If you normally wear special glasses when gaming to reduce eye strain, you probably should wear them when performing monitor calibration. There are several other actions gamers can take to reduce eye strain, which Tyler Wilde discussed for PC Gamer. He actually consulted an ophthalmologist. Beware of eye strain articles on the internet that were written by the makers of gaming glasses. They may be a little bias.

Three-panel Configuration

Is it worth it to line up three gaming monitors? Depends, how important is field of view to the games your're playing? The main advantages are a more immersive gaming experience and more control while playing a flight simulator or driving game. Three amazing gaming monitors can definitely be three times the fun, especially if they're three of the ones we recommend.

Thaddeus Vale made a video demonstrating the feel of playing games with three monitors:

To use three monitors for gaming, it is necessary to set your PC to treat all three as one. Both Nvidia and AMD drivers support this setup, but there are many complications to consider.

Linus Sebastian made a video last year explaining the relevant software configurations:

If you have AMD graphics cards in parallel, a three-monitor setup may be difficult.

For the three-panel display to work at it best, users should choose three monitors of the same size and model. A triple-monitor-mount stand can make lining up the screens easier and require less software tweaking. Not all games support three-panel play, and in some gaming situations, your personal performance may suffer because the side panels can be distracting especially with a first-person shooter.

Back to top

Best Gaming Monitor Reviews

Below are the top five best gaming monitors covering a variety of sizes and price points. They are all good for gaming, but individual users may have preferences when it comes to speed and graphics card compatibility. One spec monitor makers have made laughable is native or dynamic contrast ratio, as John Brownlee of Geek.com explains. It is included in the reviews here but just for superficial comparison purposes. Contrast ratio should not be a deciding factor in choosing a gaming monitor.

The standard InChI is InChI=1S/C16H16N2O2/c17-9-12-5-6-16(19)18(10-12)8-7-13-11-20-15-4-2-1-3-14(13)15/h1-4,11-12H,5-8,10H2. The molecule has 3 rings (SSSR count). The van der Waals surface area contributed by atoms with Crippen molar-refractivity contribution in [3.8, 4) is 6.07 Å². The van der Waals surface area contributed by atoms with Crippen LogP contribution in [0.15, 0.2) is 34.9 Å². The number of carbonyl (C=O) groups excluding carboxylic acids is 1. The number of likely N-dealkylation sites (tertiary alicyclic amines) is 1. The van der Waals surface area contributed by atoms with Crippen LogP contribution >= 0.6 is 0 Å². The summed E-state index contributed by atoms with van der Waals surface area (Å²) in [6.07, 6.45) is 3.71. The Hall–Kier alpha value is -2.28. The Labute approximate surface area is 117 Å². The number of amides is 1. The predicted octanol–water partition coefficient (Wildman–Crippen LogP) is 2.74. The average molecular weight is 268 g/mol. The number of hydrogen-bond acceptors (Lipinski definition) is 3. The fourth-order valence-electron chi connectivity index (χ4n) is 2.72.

BenQ XL2720Z

Overall Rating:

This 27-inch monitor is priced pretty low compared with the others on the list. It has an extensive menu for screen size and eye-strain adjustments and it has a blur-reduction mode. One unusual feature is a remote control for on-screen display access. There also is a dust cover.

The monitor comes with three USB ports and a headphone jack. The stand is highly adjustable with height, tilt, pivot and rotation. Because it uses TN (twisted nematic) panel technology, it has a super fast response time.

The downside of TN is you have to be looking directly at the monitor, or the picture quality will suffer. The high refresh rate of 114 Hz can help make up for the TN shortcomings. If your primary objective is to play first-person shooters in competition, this monitor is a good choice. If you want to use the monitor for other things such as video editing or watching movies, this monitor may not be the best choice.

PROS:
  • Response time: 1 ms
  • Refresh rate: 144 Hz
  • Resolution: 1920 x 1080
  • Native contrast: 12M:1
  • 2 HDMI connectors
  • Relatively inexpensive
CONS:
  • No FreeSync/G-Sync
  • Colors not as well represented as IPS
  • TN panels have bad viewing angles

Acer B286HK

Overall Rating:

For about $100 more than the above BenQ, the Acer B286HK includes 4K resolution. As mentioned earlier, 3850 x 2160 is really UHD or QHD. Regardless of what you call it, this monitor beats standard HD by a lot.

Yes, it does use TN technology, so the negative angle issues are present. Because of the response time, it's a fast monitor for gaming. The monitor comes with four USB 3.0 ports. By the way, USB 2.0 vs. 3.0 for most peripherals is no big deal. It's doubtful a gamer would plug in a keyboard, mouse or external hard drive to a monitor. The only thing sillier than that would be using the speakers on any monitor.

You'll need to use the DisplayPort to get 4K at 60 Hz. Information about the HDMI port on this monitor is a little squirrelly. You need HDMI 2.0 to get 4K. It's the same shape connector as previous versions of HDMI, but it's faster.

The Acer B286HK bezels are thin, and the color is subdued. The stand is highly adjustable, but it might bounce a little when people are walking by. There are VESA mounting holes on the back, so you could put it on a wall, arm or another stand.

PROS:
  • Response time: 2 ms
  • Refresh rate: 60 Hz
  • Resolution: 3840 x 2160
  • Native contrast: 1M:1
  • DVI with HDCP
CONS:
  • Don't count on HDMI 2.0
  • 1 DisplayPort
  • The built-in speakers arern't great
  • No FreeSync/G-Sync
  • The stand is a little wobbly

Acer Predator X34

Overall Rating:

This is an expensive monitor as in more than $1,200. The biggest selling point and most noticeable feature is the curved sides. Acer is calling this a QHD, widescreen monitor. At 34 inches, 22 pounds, it's huge for a monitor. The stand looks like a Predator claw, and the Acer Predator X34 should deliver some serious bragging rights.